The Christianity prevalent in the area at time-period of Prophet Muhammed(pbuh) was “Eastern” Christianity (as opposed to “Western”(Roman) Christianity). Many of their doctrines were more closely aligned with Judaism than that of the Western/Roman Church. When the Muslims in Mecca had to endure persecution by the Meccans, it was the Christian Abyssinan Kingdom (present-day Ethiopia) that gave some of them a refuge. When the rest of the Muslims along with Prophet Muhammed(pbuh) migrated to Medina/Yathrib to escape persecution, the Prophet extended peace treaties to the neigboring tribes and kingdoms. Some Christain Churches responded by extending their hands in friendship.(as one monotheist to another)—-(Some such as the Christian Byzantium Empire, ignored the Prophet)
    Much later around 8/9th century onwards there was much exchange of ideas, disscussions and debates between Islam and Judaism and both religions benefitted from it. The Jews accepted that Islam was monotheist though they did not accept the Prophet (—because he was not a Jewish Prophet).

  4. #7 by anon on April 8, 2010 - 11:35 am

    “Christian Arabs made pilgrimage to the Ka’ba, honoring Allah there as God the Creator.”

    The Arabic Bible translates the word “God” as Allah—and is still used today by Christians to refer to God. In Malaysia, the Christians use the Arabic word “Allah” to refer to God even though the Malay language has its own translation of the word God (=Tuhan). (There was a recent controversy over there with both Muslims and Christians fighting over the right to use “Allah”)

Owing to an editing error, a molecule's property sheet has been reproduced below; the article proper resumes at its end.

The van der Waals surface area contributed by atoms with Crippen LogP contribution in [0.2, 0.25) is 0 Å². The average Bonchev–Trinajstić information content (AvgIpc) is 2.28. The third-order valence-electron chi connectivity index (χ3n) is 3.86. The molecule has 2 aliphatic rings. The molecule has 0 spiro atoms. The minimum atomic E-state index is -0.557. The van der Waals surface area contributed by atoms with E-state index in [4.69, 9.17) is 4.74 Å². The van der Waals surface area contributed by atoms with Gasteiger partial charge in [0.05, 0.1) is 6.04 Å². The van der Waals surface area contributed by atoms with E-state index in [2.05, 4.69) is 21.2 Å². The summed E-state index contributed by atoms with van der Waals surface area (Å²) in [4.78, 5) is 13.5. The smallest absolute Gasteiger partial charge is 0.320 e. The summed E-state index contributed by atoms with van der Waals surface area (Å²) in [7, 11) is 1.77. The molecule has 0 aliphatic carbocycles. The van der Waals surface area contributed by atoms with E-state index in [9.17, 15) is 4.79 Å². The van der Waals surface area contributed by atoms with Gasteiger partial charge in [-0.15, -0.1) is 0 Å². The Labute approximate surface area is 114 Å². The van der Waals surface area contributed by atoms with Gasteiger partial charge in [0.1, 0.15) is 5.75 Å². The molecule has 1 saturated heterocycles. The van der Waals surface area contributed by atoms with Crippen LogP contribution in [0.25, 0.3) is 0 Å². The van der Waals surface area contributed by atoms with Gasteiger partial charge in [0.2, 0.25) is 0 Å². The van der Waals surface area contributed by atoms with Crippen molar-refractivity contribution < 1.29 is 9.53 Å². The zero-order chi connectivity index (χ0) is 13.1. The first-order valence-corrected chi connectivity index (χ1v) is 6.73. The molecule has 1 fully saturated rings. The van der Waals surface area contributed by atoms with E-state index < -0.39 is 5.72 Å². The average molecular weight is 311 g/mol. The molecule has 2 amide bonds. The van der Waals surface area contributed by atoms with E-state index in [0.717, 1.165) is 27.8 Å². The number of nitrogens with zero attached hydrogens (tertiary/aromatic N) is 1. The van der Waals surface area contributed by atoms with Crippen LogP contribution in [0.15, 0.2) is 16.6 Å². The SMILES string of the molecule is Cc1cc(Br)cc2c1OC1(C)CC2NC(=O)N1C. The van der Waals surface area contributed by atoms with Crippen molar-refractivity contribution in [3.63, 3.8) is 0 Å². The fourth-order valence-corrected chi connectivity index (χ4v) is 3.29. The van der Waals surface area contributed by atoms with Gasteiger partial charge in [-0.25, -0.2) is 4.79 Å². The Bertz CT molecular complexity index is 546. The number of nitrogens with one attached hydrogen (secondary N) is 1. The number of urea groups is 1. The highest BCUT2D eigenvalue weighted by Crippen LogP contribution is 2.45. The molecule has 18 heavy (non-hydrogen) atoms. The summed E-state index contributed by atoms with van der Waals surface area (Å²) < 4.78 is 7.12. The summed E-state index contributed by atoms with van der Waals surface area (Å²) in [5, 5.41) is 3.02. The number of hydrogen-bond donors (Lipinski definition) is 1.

Kaba (Cube)
    There is mention of a “valley of Baca” in Psalms and it is said it was a place of pilgrimage. (?)
    The Quran mentions that Baca was the original place of a monotheist shrine (house of worship)
    The Arabs claim that an older name for Mecca was Baca.
    The Kaba was built by Prophet Abraham(pbuh) and his son Ishmael. (mentioned in Quran)

    • #8 by Christian Beyer on April 8, 2010 - 2:14 pm

      In Malaysia, the Christians use the Arabic word “Allah” to refer to God even though the Malay language has its own translation of the word God (=Tuhan).

      Now that’s interesting; Christians in Malaysia fighting for the right to call God Allah.

  5. #9 by anon on April 8, 2010 - 11:55 am

    Jonathan
    As far as I know, “Allah” seems to have been a generic term used in the area.
    (The “Allah” of the Pre-Islamic Arabs had daughters.—a deviation from the monotheism established by Prophet Abraham(pbuh), which is why the Quran is particular about stressing the “Unity”/Oneness of God/Allah)